Small children are good at joy. When we toss a child into the air and catch him, what will he say as soon as he stops giggling? “Do it again!” And again! And again!
G.K. Chesterton writes about how this joy points to God’s joy: “Because children have abounding vitality, because they are in spirit fierce and free, therefore they want things repeated and unchanged. They always say, “Do it again”; and the grown-up person does it again until he is nearly dead. For grown-up people are not strong enough to exult in monotony. But perhaps God is strong enough to exult in monotony. It is possible that God says every morning, “Do it again” to the sun; and every evening, “Do it again” to the moon. It may not be automatic necessity that makes all daisies alike; it may be that God makes every daisy separately, but has never got tired of making them. It may be that He has the eternal appetite of infancy; for we have sinned and grown old, and our Father is younger than we,” (Orthodoxy).
We have sinned and grown old, and our Father is younger than we. Yes, we have sinned, and we have been sinned against, and the anxieties of life weigh on us. We know too much. We grow up, and grow old, and our capacity for joy erodes.
But underneath we long for that elusive joy. The secret of the human heart is that we crave joy most of all. Everything else we want—love, security, significance, peace, a vacation, a house—we want not for itself but for the joy in it.
The Angels Announce the Advent of Joy
The night Jesus was born, a multitude of angels appeared. “Behold,” the first angel announced to the shepherds, “I bring you good news of great joy that will be for all the people. For unto you is born this day in the city of David a Savior, who is Christ the Lord,” (Luke 2:10-11).
Why will the birth of this baby cause great joy? Because he is the savior.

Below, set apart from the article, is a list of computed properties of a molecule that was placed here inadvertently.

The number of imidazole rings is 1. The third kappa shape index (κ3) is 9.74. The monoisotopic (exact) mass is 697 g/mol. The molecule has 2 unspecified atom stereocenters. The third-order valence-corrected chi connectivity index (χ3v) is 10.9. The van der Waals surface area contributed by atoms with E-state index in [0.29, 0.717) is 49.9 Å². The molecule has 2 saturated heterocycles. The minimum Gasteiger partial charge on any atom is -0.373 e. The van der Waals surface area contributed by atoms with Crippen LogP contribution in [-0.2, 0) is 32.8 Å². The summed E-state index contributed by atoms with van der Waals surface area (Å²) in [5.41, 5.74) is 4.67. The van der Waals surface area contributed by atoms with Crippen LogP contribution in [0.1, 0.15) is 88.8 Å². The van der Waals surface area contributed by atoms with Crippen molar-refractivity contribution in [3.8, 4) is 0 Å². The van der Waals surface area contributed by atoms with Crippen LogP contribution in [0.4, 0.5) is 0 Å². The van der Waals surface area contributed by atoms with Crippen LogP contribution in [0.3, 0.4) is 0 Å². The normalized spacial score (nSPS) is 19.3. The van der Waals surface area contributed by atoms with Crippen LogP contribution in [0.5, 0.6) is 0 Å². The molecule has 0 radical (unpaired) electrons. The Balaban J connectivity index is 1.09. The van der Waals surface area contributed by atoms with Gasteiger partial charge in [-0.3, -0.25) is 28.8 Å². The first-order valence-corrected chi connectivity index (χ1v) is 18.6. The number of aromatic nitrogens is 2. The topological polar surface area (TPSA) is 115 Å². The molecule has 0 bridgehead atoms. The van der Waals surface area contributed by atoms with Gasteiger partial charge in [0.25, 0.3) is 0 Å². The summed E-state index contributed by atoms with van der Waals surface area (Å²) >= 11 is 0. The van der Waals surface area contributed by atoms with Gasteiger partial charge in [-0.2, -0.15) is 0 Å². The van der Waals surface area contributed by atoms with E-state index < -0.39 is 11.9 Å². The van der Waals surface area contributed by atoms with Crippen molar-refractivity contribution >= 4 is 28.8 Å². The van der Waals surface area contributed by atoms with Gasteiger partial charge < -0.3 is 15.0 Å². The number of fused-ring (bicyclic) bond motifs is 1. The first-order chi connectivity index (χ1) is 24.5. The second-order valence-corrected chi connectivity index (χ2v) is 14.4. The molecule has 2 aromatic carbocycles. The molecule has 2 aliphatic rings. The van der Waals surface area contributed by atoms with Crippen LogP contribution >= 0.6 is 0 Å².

Picture this. You live in a world where chaos, darkness, pain, and death threaten everything. The ruler of your world is a horror. And you, implicated in its evils, cannot escape the destruction coming to wipe this world away.
You have heard there is another realm where goodness, beauty, and love rule. In that world, it is impossible to find a speck of injustice, life is good and lasts forever, and the Ruler is so glorious that to look upon Him is to know infinite joy. But there is no path from your world to that one; you cannot escape.
Now picture someone comes in great love, and with an unthinkable personal sacrifice, carves a path for you to walk—forgiven and clean—into the other realm; you can enjoy that delightful kingdom and its King forever. Imagine your joy.
That’s the story of Christmas: the Savior has come. There is now a way. Someone came not to mock, but to fulfill our childhood desire for endless joy.
He came the first time to tear down the wall of sin between God and mankind, making us ready for His second coming. Then, He will do away with all that is wrong and take His place as the Beautiful King (Isaiah 9:1-8). And we, because of his first coming, will be able to live with him where there is “fullness of joy,” (Psalm 16:11). This is the JOY of Advent.
Taking Joy to Heart
◊ If we don’t hear of Jesus’ birth with joy this Christmas, it may be because worries or evils weigh down on us or because we are distracted by lesser things we trust to give us joy.
◊ If you are weighed down, ask the Lord to show you how the gift of His Son offers you joy even in the midst of heaviness, sorrow, or worry.
◊ If you are distracted, C.S. Lewis says: “Our Lord finds our desires not too strong, but too weak. We are half-hearted creatures, fooling about with drink and sex and ambition when infinite joy is offered us, like an ignorant child who wants to go on making mud pies in a slum because he cannot imagine what is meant by the offer of a holiday at the sea. We are far too easily pleased,” (The Weight of Glory). Ask the Lord if you are “too easily pleased.” What do you trust this Christmas to give you just a little joy? How can the gift of Jesus lift your eyes from “mud pies” to infinite joy?
◊ Spend time thanking God for Jesus. Thank Him for the hope of His perfect, beautiful Kingdom.
A Prayer for Joy this Advent
If you find joy elusive this Advent, you may make this your daily prayer this week:
Father, the psalmist calls you his “exceeding joy” (Psalm 34:4). The angels announced Jesus’ birth as a “great joy” (Luke 2:10). And you, Father, have a heart full of joy (John 15:11). But “I have sinned and grown old,” and my capacity for joy, even as you offer me your Son, is so diminished that I feel hardly happy, let alone joyful. Please give me your Holy Spirit and fill me with “all joy.” (Romans 15:13). Enlarge my capacity for joy so I can rejoice in the gift of your Son: “I will run in the way of your commandments when you enlarge my heart,” (Psalm 119:32).
Thanks for these thoughts and for the much needed reminder.